“These trailblazing financial mechanisms can convert the global challenges of energy access, social development and climate action into compelling investment opportunities,” Sun King’s Co-Founder, Anish Thakkar, said in a statement. According to Citi’s global head of social finance, Jorge Rubio Nava, via Bloomberg, Citi is “looking at replicating” such deals “in other emerging markets,”

“Segments of the population that were difficult to reach and unviable commercially in the past, now — because of technology — are feasible to serve at scale,” he said.

Charities like SolarAid are also seeking to combat poverty and climate change at once using the solar lantern model, with networks across Kenya, Malawi, Tanzania, Zambia, and Uganda. Since launching in 2006, the charity has installed solar systems in over 400 rural schools, health clinics, and community centers, while training entrepreneurs in Africa to design, assemble and sell small solar lights and chargers.

Now, their work has impacted​​ 12 million people, and their broader goal is simple but ambitious: to ensure every home, school, and clinic in need in Africa, is able to access solar power and lighting by 2030. “No one should be left in the dark,” their website reads in bold.

Another startup, QuadLoop, a Lagos, Nigeria-based electronics manufacturing company, is taking the idea of solar lamps a step further and turning e-waste into the solar-powered lanterns.

Image Credit: QuadLoop

In addition to offering hardware devices and gas monitoring systems, QuadLoop’s solar lanterns are made from recycled lithium batteries from dumped old laptops. It collects electronic waste from companies, tests it for durability, and uses it to build solutions.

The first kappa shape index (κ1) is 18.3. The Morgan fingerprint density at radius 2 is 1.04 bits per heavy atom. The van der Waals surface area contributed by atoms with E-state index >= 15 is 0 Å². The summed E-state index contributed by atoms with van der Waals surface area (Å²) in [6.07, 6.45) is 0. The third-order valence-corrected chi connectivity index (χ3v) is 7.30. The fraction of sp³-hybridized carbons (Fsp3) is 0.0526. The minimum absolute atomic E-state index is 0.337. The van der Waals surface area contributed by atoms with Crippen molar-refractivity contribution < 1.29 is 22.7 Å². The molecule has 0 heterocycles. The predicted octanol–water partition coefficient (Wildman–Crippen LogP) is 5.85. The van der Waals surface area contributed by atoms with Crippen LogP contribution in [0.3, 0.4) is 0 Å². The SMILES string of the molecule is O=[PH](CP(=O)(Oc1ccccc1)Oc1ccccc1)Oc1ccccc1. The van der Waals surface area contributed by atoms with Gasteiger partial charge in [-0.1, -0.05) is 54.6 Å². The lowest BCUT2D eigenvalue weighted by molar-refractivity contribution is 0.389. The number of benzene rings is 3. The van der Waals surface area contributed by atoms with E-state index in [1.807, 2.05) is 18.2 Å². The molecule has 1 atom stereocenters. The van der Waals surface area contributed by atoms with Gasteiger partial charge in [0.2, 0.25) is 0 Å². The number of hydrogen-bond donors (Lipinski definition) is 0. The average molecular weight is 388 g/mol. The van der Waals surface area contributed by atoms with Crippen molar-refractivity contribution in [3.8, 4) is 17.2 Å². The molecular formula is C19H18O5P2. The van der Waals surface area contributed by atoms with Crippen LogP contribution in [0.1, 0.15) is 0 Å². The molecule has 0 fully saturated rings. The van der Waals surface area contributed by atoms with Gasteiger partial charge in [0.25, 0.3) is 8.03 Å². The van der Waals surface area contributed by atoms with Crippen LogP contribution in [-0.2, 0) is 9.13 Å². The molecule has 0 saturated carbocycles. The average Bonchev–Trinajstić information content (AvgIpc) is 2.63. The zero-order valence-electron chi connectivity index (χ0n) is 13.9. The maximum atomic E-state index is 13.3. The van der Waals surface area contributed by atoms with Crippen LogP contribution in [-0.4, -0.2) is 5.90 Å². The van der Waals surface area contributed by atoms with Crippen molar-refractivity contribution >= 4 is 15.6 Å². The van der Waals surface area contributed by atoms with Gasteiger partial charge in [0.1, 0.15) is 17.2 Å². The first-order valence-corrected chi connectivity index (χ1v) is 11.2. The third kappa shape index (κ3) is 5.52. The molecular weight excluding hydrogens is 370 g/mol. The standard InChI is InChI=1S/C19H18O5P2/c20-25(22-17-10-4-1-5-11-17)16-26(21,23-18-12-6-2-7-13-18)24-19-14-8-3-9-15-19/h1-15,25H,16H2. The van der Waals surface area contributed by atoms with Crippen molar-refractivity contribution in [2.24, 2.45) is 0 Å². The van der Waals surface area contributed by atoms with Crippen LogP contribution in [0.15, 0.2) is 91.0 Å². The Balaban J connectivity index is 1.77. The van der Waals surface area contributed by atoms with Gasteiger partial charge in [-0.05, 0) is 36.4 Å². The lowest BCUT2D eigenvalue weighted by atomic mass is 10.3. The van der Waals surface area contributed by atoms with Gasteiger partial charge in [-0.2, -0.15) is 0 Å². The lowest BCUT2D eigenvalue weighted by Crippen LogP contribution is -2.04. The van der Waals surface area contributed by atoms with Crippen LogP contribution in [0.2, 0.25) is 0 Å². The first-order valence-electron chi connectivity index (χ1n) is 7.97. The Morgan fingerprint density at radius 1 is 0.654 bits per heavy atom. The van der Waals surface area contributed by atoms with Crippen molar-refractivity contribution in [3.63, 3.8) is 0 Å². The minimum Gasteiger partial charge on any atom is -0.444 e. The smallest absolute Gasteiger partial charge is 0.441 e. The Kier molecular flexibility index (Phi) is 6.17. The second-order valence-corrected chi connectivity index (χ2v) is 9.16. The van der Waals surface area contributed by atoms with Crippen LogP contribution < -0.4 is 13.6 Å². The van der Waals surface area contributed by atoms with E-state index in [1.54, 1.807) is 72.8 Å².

Ultimately, the company aims to source 70% of its materials from electronic waste. Its recently launched idunnu solar lantern does just that.

According to the startup, for every Quadloop lantern produced, 2.5 kilograms of e-waste is prevented from going into the landfill, and by using one instead of a kerosene lamp, 0.5 kilograms of carbon dioxide ceases to be emitted.

Africa has the most solar power potential in the world, but with the most energy poverty, the potential of small-scale solar is a means to close that gap. As Nava put it in a statement, “The solution, in terms of social impact, is important, because they not only are providing reliable energy to households, but they are enabling, for example, a girl to study at night, or a farmer to preserve their food or a family to charge their phones.”

“They have already reached 15 million households in low-income African countries. That is a massive number,” he said. But the goal is to expand to 10 million more. As Sun King, Altech, QuadLoop, SolarAid, and other ventures join forces, their pioneering goals show that solar panels can be the light at the end of the tunnel.